واخان(in Pashto and Persian) ·
Nature of the Wakhan
The location of Wakhan District within Badakhshan Province
|• Governor||Nasratullah Nayel|
|• Total||11,258 km2 (4,347 sq mi)|
Wakhan District is one of the 28 districts of Badakhshan Province in eastern Afghanistan. The total population for the district is about 13,000 residents. The district has three international borders: Tajikistan to the north, Pakistan to the south (specifically Gilgit-Baltistan and Chitral District), and with the Chinese autonomous region of Xinjiang to the east. The capital of the district is the village of Khandud, which has a population of 1,244. It is the only district in Afghanistan which contains a population of Kyrgyz people.
The Amu Darya is a major river in Central Asia and Afghanistan. Rising in the Pamir Mountains, north of the Hindu Kush, the Amu Darya is formed by the confluence of the Vakhsh and Panj rivers, in the Tigrovaya Balka Nature Reserve on the border between Afghanistan and Tajikistan, and flows from there north-westwards into the southern remnants of the Aral Sea. In its upper course, the river forms part of Afghanistan's northern border with Tajikistan, Uzbekistan, and Turkmenistan. In ancient history, the river was regarded as the boundary of Greater Iran with "Turan", which roughly corresponded to present-day Central Asia.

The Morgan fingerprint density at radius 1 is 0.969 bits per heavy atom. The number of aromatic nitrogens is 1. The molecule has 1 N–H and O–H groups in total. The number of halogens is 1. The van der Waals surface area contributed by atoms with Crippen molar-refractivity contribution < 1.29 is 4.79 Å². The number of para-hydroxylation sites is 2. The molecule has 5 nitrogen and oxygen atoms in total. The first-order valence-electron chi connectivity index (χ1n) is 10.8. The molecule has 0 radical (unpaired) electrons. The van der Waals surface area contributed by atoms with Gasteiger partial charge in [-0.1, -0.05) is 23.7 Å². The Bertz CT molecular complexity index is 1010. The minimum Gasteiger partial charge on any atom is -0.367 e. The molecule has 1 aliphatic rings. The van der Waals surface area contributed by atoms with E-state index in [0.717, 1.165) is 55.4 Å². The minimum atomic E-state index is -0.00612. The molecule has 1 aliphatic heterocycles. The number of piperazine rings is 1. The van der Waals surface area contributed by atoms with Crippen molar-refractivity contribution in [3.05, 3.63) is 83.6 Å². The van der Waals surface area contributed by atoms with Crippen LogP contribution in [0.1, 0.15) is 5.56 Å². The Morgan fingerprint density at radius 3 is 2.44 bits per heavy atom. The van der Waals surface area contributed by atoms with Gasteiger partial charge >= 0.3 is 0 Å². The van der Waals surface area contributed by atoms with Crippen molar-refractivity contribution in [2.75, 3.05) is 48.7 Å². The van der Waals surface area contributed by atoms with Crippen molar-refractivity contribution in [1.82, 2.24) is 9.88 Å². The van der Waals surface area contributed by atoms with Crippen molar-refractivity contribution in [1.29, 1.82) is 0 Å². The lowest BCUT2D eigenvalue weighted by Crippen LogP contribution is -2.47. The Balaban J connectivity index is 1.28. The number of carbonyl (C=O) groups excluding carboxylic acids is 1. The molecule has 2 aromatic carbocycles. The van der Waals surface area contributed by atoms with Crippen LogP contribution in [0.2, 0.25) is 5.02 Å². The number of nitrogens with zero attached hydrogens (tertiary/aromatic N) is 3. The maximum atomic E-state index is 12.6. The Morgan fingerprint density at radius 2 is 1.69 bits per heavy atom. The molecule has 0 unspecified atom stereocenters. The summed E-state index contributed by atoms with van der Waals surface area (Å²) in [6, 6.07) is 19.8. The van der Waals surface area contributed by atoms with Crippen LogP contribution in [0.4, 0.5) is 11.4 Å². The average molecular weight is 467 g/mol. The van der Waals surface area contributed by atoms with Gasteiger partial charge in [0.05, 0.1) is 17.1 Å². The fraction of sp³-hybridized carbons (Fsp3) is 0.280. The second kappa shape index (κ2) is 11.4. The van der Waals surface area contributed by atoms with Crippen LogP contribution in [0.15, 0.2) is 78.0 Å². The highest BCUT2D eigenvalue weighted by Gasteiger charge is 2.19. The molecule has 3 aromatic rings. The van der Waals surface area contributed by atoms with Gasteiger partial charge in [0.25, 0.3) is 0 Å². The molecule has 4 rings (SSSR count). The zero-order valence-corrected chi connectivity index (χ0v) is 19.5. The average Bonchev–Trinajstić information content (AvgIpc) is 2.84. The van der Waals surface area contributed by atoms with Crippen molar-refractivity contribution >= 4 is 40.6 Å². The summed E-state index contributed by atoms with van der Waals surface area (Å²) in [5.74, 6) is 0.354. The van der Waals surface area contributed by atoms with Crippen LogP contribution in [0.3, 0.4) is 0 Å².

The Geography of Pakistan is a profound blend of landscapes varying from plains to deserts, forests, and plateaus ranging from the coastal areas of the Arabian Sea in the south to the mountains of the Karakoram, Hindukush, Himalayas ranges in the north. Pakistan geologically overlaps both with the Indian and the Eurasian tectonic plates where its Sindh and Punjab provinces lie on the north-western corner of the Indian plate while Balochistan and most of the Khyber Pakhtunkhwa lie within the Eurasian plate which mainly comprises the Iranian Plateau. Gilgit-Baltistan and Azad Kashmir lie along the edge of the Indian plate and are prone to violent earthquakes where the two tectonic plates collide.
The Wakhan Corridor is a narrow strip of territory in Afghanistan, extending to China and separating Tajikistan from Pakistan and Kashmir. The corridor, wedged between the Pamir Mountains to the north and the Karakoram range to the south, is about 350 km (220 mi) long and 13–65 kilometres (8–40 mi) wide. From this high mountain valley the Panj and Pamir Rivers emerge and form the Amu Darya. A trade route through the valley has been used by travellers going to and from East, South and Central Asia since antiquity.
The Pamir Mountains are a mountain range between Central Asia, South Asia, and East Asia, at the junction of the Himalayas with the Tian Shan, Karakoram, Kunlun, and Hindu Kush. They are among the world's highest mountains.